**Now duplicate of Magic $\mathbb{Z}\times\mathbb{Z}$-square where it has an answer.**

Is there an injective map $j:\mathbb{Z}\times \mathbb{Z} \to \mathbb{Z}$ satisfying: For every $z\in \mathbb{Z}$ we have $$\lim_{N\to \infty}\sum_{k=-N}^Nj(k,z) = 0 = \lim_{N\to \infty}\sum_{k=-N}^Nj(z,k)\text{ ?}$$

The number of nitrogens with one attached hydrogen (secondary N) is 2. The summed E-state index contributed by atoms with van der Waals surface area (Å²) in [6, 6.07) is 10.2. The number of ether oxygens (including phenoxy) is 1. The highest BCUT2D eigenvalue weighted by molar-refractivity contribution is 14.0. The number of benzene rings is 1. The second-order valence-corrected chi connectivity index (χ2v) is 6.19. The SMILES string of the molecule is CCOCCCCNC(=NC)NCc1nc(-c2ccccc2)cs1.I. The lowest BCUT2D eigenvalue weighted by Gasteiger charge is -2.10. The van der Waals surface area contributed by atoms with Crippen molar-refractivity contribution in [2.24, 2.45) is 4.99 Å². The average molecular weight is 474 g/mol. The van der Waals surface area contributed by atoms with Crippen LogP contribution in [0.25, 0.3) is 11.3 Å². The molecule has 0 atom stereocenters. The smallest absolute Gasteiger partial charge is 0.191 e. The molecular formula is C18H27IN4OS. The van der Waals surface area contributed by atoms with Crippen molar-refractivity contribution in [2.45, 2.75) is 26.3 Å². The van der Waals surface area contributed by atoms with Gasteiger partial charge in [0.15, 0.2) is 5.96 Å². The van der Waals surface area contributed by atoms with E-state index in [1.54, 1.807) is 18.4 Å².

That is, for every $z\in \mathbb{Z}$ there is $N_0=N_0(z)\in \mathbb{N}$, such that for every integer $N\geq N_0$ we have $$\sum_{k=-N}^Nj(k,z) = 0 = \sum_{k=-N}^Nj(z,k).$$

**Note.**
Martin Sleziak has answered this question in another thread: https://mathoverflow.net/a/344049/8628 (no answers could be posted here since this question is on hold).